Support Topics

How do I align and focus my spectrometer? [+][-]

Q: How do I align and focus my spectrometer? (IsoPlane 160 and SpectraPro spectrometers only)

A:  First: Focus spectrometer

  1. Set the center wavelength to a peak wavelength of your light source. Alternately, if you have a source you image regularly, use that and set the spectrometer to imaging mode.
  2. Adjust the focusing knob until the peak’s spectral width is as narrow as it can be.  As you adjust the focusing knob, the spectral width should shrink and then expand, this is moving through focus.  If you are using imaging mode, you should see the image become less blurry, then sharp, and then blurry.
  3. If when moving the knob, you do not see this, i.e. the spectral width only shrinks or increases, focus is beyond reach of the focusing knob.  You will need to add or remove a spacer.

Second:  Rotational alignment

  1. Make sure the computer interface cables (for the spectrograph and detector) are connected.
  2. Verify that the power supplies are plugged into an AC source and are connected to the spectrograph and detector.
  3. Turn on the power to the spectrograph and the detector.
  4. Start the application software.
  5. Loosen the rotation adjustment screws enough that you can rotate the detector. The mounting plate holes are slotted to allow about 4° of rotational positioning.
  6. If background subtraction is an available function, acquire a background to be applied while data are acquired.
  7. Turn on the light source.
  8. Put the spectrometer into imaging mode by setting the center wavelength to 0nm.
  9. Open the slit so that visible light is coming through the spectrometer and is visible on the detector (you will see narrow rectangle of light).
  10. While viewing the data being acquired, rotate the detector until the long side of the rectangle is parallel to the short edge of the detector area (it may be helpful to use the cursor to aid in alignment).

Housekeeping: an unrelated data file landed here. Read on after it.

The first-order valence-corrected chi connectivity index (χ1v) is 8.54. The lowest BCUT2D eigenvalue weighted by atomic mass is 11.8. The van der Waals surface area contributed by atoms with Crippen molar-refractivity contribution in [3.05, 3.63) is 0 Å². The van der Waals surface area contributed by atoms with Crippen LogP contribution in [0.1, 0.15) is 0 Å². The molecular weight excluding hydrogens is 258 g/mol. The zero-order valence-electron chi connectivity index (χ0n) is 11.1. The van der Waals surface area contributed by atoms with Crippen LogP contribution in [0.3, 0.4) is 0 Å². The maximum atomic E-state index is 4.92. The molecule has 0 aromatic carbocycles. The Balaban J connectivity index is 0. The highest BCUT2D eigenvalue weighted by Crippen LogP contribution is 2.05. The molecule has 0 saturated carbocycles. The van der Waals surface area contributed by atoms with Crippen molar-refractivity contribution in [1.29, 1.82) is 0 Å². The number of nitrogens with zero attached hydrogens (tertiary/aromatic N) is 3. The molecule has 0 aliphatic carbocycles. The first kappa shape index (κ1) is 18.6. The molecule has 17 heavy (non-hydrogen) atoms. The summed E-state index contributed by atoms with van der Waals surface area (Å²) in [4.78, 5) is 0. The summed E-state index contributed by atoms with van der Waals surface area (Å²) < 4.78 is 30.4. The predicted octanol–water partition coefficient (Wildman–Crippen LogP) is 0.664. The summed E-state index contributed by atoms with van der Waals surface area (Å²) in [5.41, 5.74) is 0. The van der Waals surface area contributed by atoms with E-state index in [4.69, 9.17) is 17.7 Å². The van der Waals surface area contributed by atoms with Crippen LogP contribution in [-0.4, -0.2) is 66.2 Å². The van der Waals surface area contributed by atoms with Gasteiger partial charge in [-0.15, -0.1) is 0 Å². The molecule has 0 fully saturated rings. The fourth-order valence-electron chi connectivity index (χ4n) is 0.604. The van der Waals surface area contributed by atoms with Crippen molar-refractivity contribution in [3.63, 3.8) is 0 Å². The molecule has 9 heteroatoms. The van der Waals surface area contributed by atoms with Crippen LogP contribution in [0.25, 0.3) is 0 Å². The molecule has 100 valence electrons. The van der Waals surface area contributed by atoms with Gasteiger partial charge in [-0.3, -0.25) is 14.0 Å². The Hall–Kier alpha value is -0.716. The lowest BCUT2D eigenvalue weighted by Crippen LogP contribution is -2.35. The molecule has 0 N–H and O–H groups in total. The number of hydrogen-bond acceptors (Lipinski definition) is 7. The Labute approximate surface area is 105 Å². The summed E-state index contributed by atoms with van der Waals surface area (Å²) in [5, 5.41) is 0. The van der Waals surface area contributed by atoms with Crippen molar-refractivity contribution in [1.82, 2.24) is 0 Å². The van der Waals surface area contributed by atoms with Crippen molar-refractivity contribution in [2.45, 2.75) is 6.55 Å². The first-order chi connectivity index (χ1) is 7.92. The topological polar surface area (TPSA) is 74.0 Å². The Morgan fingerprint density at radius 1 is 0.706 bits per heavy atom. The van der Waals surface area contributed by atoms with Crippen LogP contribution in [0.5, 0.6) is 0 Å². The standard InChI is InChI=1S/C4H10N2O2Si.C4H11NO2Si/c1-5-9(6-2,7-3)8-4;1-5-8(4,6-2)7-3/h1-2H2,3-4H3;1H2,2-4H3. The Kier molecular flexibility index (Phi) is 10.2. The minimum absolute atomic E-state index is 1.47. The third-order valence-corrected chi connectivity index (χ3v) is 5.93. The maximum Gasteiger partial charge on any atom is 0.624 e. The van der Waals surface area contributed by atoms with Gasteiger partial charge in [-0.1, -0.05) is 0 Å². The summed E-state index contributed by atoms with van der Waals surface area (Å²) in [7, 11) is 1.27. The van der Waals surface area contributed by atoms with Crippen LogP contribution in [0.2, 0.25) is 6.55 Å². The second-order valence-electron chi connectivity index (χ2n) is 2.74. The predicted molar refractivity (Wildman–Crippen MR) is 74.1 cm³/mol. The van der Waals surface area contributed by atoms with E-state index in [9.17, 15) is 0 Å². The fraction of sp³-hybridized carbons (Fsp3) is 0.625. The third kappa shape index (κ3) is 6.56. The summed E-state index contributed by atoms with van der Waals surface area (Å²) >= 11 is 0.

11. Tighten the mounting screws.



How do I use LightField to do absorbance measurements? [+][-]

Q: How do I use LightField to do absorbance measurements?

A: On-line absorbance measurements are easy to perform within LightField using the following steps.

  1. Select “Regions of Interest” and then set up two Custom Regions of Interest that are equal in size.
  2. Under "Online Processes", check Apply Formula and then select Edit Formula

    online process
  3. Under “Pre-Defined Formulas”, select Absorbance.
    predefined formulas

  4. LightField will automatically select ROI 1 as the reference channel and ROI 2 as the transmitted channel. You can reverse these channels if necessary.
  5. The output will be Log10(reference/transmitted)

  6. Run or Acquire data

  7. For these measurements we suggest that you acquire a new background reference (Online Corrections) and also use a shutter during acquisition.


How do I normalize my data? [+][-]

Q: How do I normalize data?

A: To normalize intensity, use the following formula:

output=input/reduce(input, maximum)

This formula scales the data so the highest peak is normalized to one.

This can be applied during acquisition under Online Processes, or in post processing under Processes - Formula

normalize data

IMPORTANT: Do not use normalization during live acquisition when running step and glue because it will normalize every frame as acquired resulting in mismatches between the spectral data when it is stitched together.


How should I select external optics to bring light into my spectrometer? [+][-]

Q: Can you provide some information on selecting external optics to bring the light into my spectrometer?

A: Below are some comments on lens selection.

Make sure the lenses are optimized for transmission over the full wavelength region of interest. For example, some lenses are optimized for visible wavelengths so the AR-coatings are not optimized for NIR wavelengths.